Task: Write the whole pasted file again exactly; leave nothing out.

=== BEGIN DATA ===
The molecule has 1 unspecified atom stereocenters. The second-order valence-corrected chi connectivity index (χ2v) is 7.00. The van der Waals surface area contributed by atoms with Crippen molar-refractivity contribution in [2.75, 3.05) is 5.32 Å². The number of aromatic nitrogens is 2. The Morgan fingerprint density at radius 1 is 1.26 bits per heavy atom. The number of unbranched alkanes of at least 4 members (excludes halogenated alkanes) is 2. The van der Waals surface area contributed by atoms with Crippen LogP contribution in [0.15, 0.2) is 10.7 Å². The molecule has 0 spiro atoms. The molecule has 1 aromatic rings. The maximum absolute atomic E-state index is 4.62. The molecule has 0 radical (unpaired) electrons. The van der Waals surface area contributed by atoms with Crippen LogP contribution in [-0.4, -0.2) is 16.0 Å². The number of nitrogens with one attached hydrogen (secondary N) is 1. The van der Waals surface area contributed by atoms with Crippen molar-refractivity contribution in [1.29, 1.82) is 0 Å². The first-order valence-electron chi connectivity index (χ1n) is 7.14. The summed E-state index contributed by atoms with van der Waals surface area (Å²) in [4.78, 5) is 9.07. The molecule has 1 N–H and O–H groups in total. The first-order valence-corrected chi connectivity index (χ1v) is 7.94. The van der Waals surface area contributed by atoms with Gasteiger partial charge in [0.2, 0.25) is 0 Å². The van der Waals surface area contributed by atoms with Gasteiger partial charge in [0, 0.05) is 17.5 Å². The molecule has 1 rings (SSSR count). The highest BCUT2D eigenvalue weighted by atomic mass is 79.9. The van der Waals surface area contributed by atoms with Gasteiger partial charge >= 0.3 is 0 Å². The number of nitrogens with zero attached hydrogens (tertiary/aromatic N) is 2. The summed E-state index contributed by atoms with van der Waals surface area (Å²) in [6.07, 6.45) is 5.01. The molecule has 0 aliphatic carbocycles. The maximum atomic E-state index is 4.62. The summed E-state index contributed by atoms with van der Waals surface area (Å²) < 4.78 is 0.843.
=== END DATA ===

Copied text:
The molecule has 1 unspecified atom stereocenters. The second-order valence-corrected chi connectivity index (χ2v) is 7.00. The van der Waals surface area contributed by atoms with Crippen molar-refractivity contribution in [2.75, 3.05) is 5.32 Å². The number of aromatic nitrogens is 2. The Morgan fingerprint density at radius 1 is 1.26 bits per heavy atom. The number of unbranched alkanes of at least 4 members (excludes halogenated alkanes) is 2. The van der Waals surface area contributed by atoms with Crippen LogP contribution in [0.15, 0.2) is 10.7 Å². The molecule has 0 spiro atoms. The molecule has 1 aromatic rings. The maximum absolute atomic E-state index is 4.62. The molecule has 0 radical (unpaired) electrons. The van der Waals surface area contributed by atoms with Crippen LogP contribution in [-0.4, -0.2) is 16.0 Å². The number of nitrogens with one attached hydrogen (secondary N) is 1. The van der Waals surface area contributed by atoms with Crippen molar-refractivity contribution in [1.29, 1.82) is 0 Å². The first-order valence-electron chi connectivity index (χ1n) is 7.14. The summed E-state index contributed by atoms with van der Waals surface area (Å²) in [4.78, 5) is 9.07. The molecule has 1 N–H and O–H groups in total. The first-order valence-corrected chi connectivity index (χ1v) is 7.94. The van der Waals surface area contributed by atoms with Gasteiger partial charge in [0.2, 0.25) is 0 Å². The van der Waals surface area contributed by atoms with Gasteiger partial charge in [0, 0.05) is 17.5 Å². The molecule has 1 rings (SSSR count). The highest BCUT2D eigenvalue weighted by atomic mass is 79.9. The van der Waals surface area contributed by atoms with Gasteiger partial charge >= 0.3 is 0 Å². The number of nitrogens with zero attached hydrogens (tertiary/aromatic N) is 2. The summed E-state index contributed by atoms with van der Waals surface area (Å²) in [6.07, 6.45) is 5.01. The molecule has 0 aliphatic carbocycles. The maximum atomic E-state index is 4.62. The summed E-state index contributed by atoms with van der Waals surface area (Å²) < 4.78 is 0.843.